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- Older millennials are 54 percent more likely to consider buying a home in the next three years.
- Millennials in Texas, Illinois and Florida are most likely to consider buying (out of other large states).
- Millennials with a two- or four-year degree are the most likely to plan to buy (out of those without a degree or with a graduate degree).
It’s no secret that homeownership is at a 30-year low, but a recent study suggests that might shift in the next few years.
Apartment List surveyed 5,844 millennial renters throughout the nation on their plans for purchasing a home, and more than half say it’s going to be after 2018.
Released July 28, the study found several key components to be the drivers of millennials’ decisions to purchase or rent, and it was no surprise that age and marital status were among the most important.
According to Andrew Woo, data scientist at Apartment List, only 34.6 percent of Americans under the age of 35 are homeowners, but about 74 percent plan to buy in the future. Within the next two years, only about 25 percent of millennial renters see themselves purchasing a home.
Naturally, individuals who make up the older spectrum of the millennial generation are closer to the buying process. Of those who are between 25 and 34 years old, about 54 percent responded that they will be buying within the next three years. About 37 percent of millennials between 18 and 24 years old have the same plan.
The same goes for married millennials. Those who are married are 11 percent more likely to purchase a home in the next three years than their nonmarried counterparts. Older married millennials are about twice as likely — 58 percent — as the youngest individuals in their generation to buy a home by 2018.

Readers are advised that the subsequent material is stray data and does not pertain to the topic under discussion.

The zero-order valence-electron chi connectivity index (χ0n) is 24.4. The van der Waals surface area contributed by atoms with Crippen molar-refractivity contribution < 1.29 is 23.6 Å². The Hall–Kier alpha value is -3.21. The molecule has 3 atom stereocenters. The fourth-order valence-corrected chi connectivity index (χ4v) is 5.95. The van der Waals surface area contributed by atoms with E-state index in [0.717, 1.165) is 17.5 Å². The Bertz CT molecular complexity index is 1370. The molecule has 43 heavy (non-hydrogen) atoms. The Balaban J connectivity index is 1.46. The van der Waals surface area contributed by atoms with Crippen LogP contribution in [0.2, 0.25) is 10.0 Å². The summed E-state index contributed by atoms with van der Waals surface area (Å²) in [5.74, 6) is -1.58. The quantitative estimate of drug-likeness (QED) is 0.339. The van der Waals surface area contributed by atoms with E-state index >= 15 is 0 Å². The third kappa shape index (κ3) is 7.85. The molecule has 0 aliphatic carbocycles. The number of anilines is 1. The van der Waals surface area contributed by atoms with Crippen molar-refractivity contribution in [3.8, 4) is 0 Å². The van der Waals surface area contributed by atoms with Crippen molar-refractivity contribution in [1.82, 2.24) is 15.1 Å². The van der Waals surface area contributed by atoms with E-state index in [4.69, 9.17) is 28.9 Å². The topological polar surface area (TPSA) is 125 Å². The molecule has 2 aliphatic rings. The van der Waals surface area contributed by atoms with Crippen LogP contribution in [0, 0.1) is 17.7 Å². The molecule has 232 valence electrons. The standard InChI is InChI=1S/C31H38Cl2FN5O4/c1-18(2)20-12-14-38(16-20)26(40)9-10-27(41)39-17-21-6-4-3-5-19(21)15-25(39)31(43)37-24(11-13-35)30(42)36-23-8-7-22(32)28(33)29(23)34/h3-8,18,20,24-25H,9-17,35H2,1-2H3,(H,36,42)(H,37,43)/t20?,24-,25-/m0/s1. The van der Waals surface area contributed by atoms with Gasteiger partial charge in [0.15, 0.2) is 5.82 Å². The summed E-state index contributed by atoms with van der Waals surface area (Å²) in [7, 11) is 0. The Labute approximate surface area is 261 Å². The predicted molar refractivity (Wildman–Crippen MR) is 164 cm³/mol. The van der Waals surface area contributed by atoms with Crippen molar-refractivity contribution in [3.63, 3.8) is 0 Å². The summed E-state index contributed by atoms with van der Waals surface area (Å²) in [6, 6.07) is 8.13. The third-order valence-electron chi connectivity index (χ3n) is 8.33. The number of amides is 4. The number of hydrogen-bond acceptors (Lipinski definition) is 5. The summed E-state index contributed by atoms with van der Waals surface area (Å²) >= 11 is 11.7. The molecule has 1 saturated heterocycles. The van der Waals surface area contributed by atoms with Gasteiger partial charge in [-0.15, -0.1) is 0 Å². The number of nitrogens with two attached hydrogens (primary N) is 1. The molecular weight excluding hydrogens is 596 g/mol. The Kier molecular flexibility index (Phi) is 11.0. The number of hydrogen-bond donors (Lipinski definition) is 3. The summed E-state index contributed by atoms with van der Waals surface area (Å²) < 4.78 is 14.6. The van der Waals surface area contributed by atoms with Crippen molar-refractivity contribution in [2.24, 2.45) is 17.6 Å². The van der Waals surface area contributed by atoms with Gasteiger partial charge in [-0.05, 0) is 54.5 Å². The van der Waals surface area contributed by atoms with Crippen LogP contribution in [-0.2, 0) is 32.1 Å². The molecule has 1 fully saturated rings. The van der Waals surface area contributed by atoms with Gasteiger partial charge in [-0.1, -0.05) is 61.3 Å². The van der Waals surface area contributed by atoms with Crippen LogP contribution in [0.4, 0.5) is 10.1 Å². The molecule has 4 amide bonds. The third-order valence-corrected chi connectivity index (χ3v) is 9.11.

Location plays a factor in the decision to purchase as well; in big cities like San Francisco and New York, where buying a home is incredibly expensive, much fewer millennials are planning to buy.
Still, some big metro areas like Austin (82 percent), Denver (81 percent), Atlanta (81 percent) and Washington, D.C. (79 percent) had a large presence of renters who said they will buy in the near future.
On a state-by-state basis, Texas ranked No. 1, with 78 percent of respondents planning to buy, followed by Illinois at 77 percent and Florida at 71 percent.
The final big contributor to whether millennials are planning to buy a home is education/salary. More than 77 percent of millennial renters with a college degree plan to purchase a home, which is 10 percent more than those with a high school diploma or GED.
However, millennials with graduate degrees are less willing to buy a home compared to those with a two- or four-year degree — likely a result of heftier student debt.
Income had a big influence in bigger cities, especially San Francisco-Oakland-Fremont, California, and Washington, D.C.-Arlington-Alexandria, Virginia, where having an income of more than $60,000 made it much more likely for millennials to plan on buying a home.